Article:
Friday, April 17, 2009

Mother and Child in Gray Dresses

By: Michelle Murdock, Curator of Exhibitions
Ammi Phillips is recognized as one of the most successful and prolific American portrait painters from the first half of the 19th century. Phillips was born in 1788 in Connecticut and by 1811 he had begun a lifelong career as a portraitist, working in western Connecticut, Massachusetts, and in the neighboring counties of upstate New York. In 1813 Phillips married Laura Brockway (1792-1830) of Schodack, New York, and they settled in nearby Nassau before moving to Troy about 1817. Unlike many itinerant artists of his day, Phillips moved his growing family for years at a time into the communities where he hoped to find potential patrons. By becoming a member of the community he served, Phillips became the logical choice for local portrait commissions, limiting the need to advertise.

Phillips’ painting style evolved over his 50 year career, and scholars classify his works into five time periods. Mother and Child in Gray Dresses is an excellent representation of Phillips’ Realistic Period (1820-1828). During this period, Phillips’ style reflects the conventions of academic painters with whom he came into contact. His palette changed from soft hues to richer colors and dark backgrounds. He cleverly expressed his appreciation for juxtapositions of light and dark color by painting the sitters in white-gray dresses that contrast sharply with the dark gray background. A single light source from the left of the canvas casts the sitters into partial shadow. The artist conveyed his delight with fabrics as he painted the woman's dress with rays of light falling on her sleeves and drenched her fichu (scarf) in more light, making it shimmer and appear transparent.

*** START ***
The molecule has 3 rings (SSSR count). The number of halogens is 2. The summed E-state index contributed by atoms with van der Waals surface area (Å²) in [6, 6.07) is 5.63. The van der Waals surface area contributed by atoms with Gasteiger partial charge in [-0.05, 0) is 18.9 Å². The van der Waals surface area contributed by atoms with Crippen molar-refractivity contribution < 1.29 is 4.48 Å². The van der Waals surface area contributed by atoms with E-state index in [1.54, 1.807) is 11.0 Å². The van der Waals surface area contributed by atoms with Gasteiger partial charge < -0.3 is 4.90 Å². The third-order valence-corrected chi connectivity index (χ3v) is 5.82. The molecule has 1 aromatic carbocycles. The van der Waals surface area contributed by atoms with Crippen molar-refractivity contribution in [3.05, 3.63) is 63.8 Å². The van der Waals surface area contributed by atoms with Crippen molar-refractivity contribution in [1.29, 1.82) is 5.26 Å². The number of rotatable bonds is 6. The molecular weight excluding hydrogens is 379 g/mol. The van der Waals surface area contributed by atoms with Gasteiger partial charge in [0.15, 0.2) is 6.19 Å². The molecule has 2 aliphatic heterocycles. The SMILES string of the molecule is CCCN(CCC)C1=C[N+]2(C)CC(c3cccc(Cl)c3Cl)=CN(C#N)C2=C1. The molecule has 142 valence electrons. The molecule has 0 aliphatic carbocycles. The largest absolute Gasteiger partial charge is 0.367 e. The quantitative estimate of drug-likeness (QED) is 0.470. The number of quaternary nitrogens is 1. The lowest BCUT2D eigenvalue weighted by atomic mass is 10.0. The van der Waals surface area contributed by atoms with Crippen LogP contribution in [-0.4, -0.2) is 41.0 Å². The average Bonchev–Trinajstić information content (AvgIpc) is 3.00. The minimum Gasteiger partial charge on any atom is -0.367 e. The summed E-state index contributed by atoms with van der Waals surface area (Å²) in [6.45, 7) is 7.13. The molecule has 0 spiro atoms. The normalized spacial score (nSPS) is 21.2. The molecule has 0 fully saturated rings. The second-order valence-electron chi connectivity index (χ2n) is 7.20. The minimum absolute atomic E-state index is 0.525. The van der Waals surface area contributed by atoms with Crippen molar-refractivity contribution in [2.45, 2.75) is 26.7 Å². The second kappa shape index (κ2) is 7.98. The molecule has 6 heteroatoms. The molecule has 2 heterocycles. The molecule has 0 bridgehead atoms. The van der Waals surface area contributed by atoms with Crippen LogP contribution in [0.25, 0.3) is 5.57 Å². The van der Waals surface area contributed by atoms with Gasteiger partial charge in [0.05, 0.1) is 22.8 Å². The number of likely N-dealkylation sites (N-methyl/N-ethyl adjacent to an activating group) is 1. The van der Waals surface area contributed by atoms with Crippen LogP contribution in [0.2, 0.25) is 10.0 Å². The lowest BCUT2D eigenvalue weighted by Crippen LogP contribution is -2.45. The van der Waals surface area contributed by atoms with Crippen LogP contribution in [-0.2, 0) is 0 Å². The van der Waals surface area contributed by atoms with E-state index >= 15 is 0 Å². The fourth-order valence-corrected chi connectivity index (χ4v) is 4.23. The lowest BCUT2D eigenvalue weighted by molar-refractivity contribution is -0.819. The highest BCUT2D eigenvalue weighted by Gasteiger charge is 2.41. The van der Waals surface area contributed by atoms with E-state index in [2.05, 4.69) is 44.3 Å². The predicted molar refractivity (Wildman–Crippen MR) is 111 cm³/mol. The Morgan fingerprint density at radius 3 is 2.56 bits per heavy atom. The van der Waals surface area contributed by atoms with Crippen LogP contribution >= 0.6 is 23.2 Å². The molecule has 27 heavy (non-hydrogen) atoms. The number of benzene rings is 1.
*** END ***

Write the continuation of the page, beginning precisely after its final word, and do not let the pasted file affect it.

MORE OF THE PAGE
Mother and Child in Gray Dresses is on view in American Treasures from the Permament Collections until May 6.
Mother and Child in Gray Dresses, ca. 1825, attributed to Ammi Phillips (1788-1865), oil on canvas, gift of Stephen C. Clark, N0267.1961

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